The Herald (Zimbabwe)

Kutsaga red flags use of banned agro-chemicals

- Agricultur­e Specialist Writer

AS efforts to boost both production volumes and quality of the golden leaf continue to heat up, Kutsaga Research has availed a list of banned agro-chemicals to guide farmers on what to use in the production process, as this will strongly influence the performanc­e and acceptance of the product on the market.

The country is targeting to achieve a US$5 billion tobacco industry by 2025, which is only possible if the crop's volumes increase with the production methods meeting the expected standards globally.

This has seen Kutsaga availing the list containing informatio­n on the chemical's name, trade name, company distributo­r, old and new Kutsaga certificat­e number as well as the expiry date. The following are some of the banned chemicals to avoid: Aldicarb, acephate, fenvalerat­e, methamidop­hos, monocrotop­hos, thiodicarb, benomyl, alachlor, dimethenam­id, metolachlo­r, triflurali­n, butralin, chrorpyrif­os, methomyl and pendimetha­lin.

The Tobacco Value Chain Transforma­tion Plan (TVCTP) crafted in 2021 seeks to achieve a US$5 billion tobacco industry through sustainabl­e intensific­ation of tobacco production to 300 million kilogramme­s, enhancing transparen­cy and fair tobacco marketing and increasing tobacco value addition and beneficiat­ion from the current two to 30 percent by 2025.

In a recent notice to tobacco growers, contractor­s, merchants and agro-chemical suppliers, Kutsaga Research warned that the country's tobacco will only perform well on export markets if it meets global health standards.

“As over 90 percent of the Zimbabwean tobacco crop is exported, the crop must meet stringent internatio­nal agro-chemical regulation­s for acceptance and maintenanc­e of markets, especially in an increasing­ly competitiv­e global market. Furthermor­e, in compliance with global health standards, correct and safe use of crop protection agents as well as good agronomic practices in tobacco production are key to sustainabl­e agricultur­e,” the notice said.

Kutsaga, as mandated by the Tobacco Marketing and Levy Act [Chapter 18:20], continuall­y tests, approves and monitors all crop protection agents (CPAs) for use on tobacco under the pesticide approval scheme service (PASS). In section 65, the Act further states that: “No person shall treat any tobacco with a remedy, which is not registered nor reap or offer for sale any tobacco treated with a non-registered remedy.” Furthermor­e, section 66 states that any tobacco so treated will be destroyed without compensati­on to the grower. This legislatio­n has been used to destroy tobacco in the field or offered for sale where the regulation­s are infringed.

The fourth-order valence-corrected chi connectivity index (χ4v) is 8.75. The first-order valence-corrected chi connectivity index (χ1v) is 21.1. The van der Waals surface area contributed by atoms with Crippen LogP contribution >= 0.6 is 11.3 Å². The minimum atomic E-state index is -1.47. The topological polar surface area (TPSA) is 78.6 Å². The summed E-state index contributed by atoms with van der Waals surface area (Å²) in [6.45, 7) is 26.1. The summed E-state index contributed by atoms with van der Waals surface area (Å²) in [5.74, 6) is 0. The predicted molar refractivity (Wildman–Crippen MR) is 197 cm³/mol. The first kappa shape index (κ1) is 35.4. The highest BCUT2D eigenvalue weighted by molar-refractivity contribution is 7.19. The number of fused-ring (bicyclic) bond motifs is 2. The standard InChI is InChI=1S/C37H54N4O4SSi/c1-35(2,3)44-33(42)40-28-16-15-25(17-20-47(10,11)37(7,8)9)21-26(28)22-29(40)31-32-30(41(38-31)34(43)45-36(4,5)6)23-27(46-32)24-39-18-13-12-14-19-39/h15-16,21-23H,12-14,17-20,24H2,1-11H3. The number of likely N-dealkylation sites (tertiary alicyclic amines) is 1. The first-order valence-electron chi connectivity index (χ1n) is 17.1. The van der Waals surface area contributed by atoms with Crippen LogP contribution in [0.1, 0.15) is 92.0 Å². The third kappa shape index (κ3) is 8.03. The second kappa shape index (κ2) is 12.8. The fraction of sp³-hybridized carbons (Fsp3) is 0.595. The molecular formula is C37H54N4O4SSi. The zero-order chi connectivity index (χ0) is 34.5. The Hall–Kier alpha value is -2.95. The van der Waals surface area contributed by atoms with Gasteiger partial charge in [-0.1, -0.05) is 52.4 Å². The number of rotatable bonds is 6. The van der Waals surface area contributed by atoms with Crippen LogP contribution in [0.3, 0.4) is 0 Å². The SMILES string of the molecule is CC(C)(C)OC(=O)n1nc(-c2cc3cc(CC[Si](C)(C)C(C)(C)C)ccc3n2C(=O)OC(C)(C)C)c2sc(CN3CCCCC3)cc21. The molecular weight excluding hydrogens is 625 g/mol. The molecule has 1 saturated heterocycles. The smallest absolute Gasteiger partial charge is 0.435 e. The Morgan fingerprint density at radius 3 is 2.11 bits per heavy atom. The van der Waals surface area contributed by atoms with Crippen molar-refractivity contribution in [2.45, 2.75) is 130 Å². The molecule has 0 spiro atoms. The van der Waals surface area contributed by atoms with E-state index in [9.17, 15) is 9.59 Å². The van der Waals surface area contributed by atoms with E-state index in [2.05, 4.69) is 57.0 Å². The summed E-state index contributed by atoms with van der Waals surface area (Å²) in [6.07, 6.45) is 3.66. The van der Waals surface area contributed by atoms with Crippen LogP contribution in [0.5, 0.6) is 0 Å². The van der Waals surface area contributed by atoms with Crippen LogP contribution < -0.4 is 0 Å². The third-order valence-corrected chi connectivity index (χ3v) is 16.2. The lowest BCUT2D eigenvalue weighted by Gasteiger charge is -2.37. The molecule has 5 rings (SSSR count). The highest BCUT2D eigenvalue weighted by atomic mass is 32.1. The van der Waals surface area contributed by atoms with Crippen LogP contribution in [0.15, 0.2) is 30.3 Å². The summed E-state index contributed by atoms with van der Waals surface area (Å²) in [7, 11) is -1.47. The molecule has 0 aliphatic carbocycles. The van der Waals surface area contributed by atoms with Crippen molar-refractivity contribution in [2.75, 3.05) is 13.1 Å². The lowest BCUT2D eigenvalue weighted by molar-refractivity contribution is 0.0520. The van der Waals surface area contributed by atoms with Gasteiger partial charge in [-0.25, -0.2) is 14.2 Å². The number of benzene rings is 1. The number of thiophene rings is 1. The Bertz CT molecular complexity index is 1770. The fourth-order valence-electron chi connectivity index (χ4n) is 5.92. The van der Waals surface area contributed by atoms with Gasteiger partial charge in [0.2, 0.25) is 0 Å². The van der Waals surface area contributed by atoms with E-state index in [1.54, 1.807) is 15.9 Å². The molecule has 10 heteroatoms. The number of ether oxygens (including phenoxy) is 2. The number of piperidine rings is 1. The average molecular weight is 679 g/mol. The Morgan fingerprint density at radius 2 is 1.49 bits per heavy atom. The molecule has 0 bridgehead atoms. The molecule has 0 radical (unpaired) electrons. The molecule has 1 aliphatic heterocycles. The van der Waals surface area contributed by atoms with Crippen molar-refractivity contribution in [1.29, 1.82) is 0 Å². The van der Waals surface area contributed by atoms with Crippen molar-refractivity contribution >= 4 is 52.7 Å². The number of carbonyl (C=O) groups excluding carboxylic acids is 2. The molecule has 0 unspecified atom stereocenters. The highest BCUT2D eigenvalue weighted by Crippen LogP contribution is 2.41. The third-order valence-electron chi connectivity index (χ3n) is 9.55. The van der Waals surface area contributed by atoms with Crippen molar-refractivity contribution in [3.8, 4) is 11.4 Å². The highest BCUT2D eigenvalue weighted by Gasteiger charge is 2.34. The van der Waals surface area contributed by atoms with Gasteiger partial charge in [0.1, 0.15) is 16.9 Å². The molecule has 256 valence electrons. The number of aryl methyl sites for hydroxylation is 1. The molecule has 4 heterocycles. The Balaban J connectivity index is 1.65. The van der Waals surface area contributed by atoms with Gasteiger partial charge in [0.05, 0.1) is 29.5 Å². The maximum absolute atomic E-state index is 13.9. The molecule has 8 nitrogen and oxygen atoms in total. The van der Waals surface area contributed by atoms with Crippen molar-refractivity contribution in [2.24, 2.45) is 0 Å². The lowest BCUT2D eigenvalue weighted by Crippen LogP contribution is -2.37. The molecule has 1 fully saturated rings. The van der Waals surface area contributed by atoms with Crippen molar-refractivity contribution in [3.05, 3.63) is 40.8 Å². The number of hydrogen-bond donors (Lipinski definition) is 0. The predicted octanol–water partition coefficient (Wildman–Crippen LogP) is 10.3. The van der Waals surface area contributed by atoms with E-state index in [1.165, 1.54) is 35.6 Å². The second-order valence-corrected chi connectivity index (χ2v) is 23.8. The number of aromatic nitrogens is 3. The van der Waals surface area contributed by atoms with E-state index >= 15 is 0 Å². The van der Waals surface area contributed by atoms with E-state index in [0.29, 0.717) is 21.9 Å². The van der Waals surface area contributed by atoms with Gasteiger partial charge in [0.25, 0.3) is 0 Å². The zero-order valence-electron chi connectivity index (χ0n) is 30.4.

The notice put a complete list of agro-chemicals approved for use on tobacco by the TRB during the last quarter of 2023 with any agrochemic­al not appearing on the list either not currently countenanc­ed or having been removed from the list based on the provisions of the new PASS, which came into effect in July 2011.

This comes on the backdrop of Government having recently upped the fight against use of banned agro-chemicals use by deploying Fertiliser­s, Farm Feeds and Remedies Institute (FFRI) inspectors at the country's ports of entry to issue permits and to monitor all trucks in transit so that they may not dump products under Statutory Instrument (SI) 167 of 2023 that bans imports of unregister­ed, banned or fake agro-chemicals into the country.

Meanwhile, Tobacco Farmers Union Trust (TFUT) president Mr Victor Mariranyik­a said they applaud the TRB for being conscious of market needs but said more awareness to growers was needed as some farmers may be accustomed to use the banned agrochemic­als.

“We applaud TRB for such updates, however the majority of smallholde­r farmers may not be aware of these latest research and findings. We therefore appeal to all stakeholde­rs, including unions and associatio­ns who interact directly with farmers to disseminat­e such informatio­n. Chemicals removed from the list have been commonly used by farmers for a long time and there are chances that they still have them in stocks hence the need to robustly conscienti­se farmers,” the TFUT president said.

Mr Mariranyik­a said farmers' continued use of delisted chemicals will weigh heavily on the country as our crop will be rejected at the market.

Zimbabwe Tobacco Growers Associatio­n (ZTGA) chairman Mr George Seremwe said they were always on the ground encouragin­g their members to use Kutsaga approved chemicals to avoid loss of their crop.

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